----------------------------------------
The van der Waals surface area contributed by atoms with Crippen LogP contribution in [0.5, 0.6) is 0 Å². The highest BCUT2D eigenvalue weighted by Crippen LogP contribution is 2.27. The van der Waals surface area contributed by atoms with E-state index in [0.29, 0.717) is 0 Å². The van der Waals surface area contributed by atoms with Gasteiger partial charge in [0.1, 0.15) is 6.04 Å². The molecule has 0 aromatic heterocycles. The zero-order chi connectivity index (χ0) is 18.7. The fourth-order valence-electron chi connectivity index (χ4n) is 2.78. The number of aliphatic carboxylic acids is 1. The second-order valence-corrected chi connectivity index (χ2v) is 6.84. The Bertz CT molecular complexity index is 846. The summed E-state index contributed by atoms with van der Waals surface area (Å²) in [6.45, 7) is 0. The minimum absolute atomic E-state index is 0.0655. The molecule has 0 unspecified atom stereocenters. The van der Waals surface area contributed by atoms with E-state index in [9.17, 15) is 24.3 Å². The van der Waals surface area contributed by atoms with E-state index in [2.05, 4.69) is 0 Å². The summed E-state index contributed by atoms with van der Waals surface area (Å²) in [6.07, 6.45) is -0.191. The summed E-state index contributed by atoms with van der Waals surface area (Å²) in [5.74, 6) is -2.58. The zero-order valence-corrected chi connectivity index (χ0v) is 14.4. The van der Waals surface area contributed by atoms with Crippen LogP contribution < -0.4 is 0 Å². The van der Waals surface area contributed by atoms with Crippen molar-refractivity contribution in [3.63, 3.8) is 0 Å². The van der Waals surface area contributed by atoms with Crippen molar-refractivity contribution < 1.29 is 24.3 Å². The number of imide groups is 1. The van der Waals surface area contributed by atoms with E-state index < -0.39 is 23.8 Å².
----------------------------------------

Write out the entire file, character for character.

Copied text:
The van der Waals surface area contributed by atoms with Crippen LogP contribution in [0.5, 0.6) is 0 Å². The highest BCUT2D eigenvalue weighted by Crippen LogP contribution is 2.27. The van der Waals surface area contributed by atoms with E-state index in [0.29, 0.717) is 0 Å². The van der Waals surface area contributed by atoms with Gasteiger partial charge in [0.1, 0.15) is 6.04 Å². The molecule has 0 aromatic heterocycles. The zero-order chi connectivity index (χ0) is 18.7. The fourth-order valence-electron chi connectivity index (χ4n) is 2.78. The number of aliphatic carboxylic acids is 1. The second-order valence-corrected chi connectivity index (χ2v) is 6.84. The Bertz CT molecular complexity index is 846. The summed E-state index contributed by atoms with van der Waals surface area (Å²) in [6.45, 7) is 0. The minimum absolute atomic E-state index is 0.0655. The molecule has 0 unspecified atom stereocenters. The van der Waals surface area contributed by atoms with E-state index in [9.17, 15) is 24.3 Å². The van der Waals surface area contributed by atoms with E-state index in [2.05, 4.69) is 0 Å². The summed E-state index contributed by atoms with van der Waals surface area (Å²) in [6.07, 6.45) is -0.191. The summed E-state index contributed by atoms with van der Waals surface area (Å²) in [5.74, 6) is -2.58. The zero-order valence-corrected chi connectivity index (χ0v) is 14.4. The van der Waals surface area contributed by atoms with Crippen LogP contribution < -0.4 is 0 Å². The van der Waals surface area contributed by atoms with Crippen molar-refractivity contribution in [3.63, 3.8) is 0 Å². The van der Waals surface area contributed by atoms with Crippen molar-refractivity contribution < 1.29 is 24.3 Å². The number of imide groups is 1. The van der Waals surface area contributed by atoms with E-state index < -0.39 is 23.8 Å².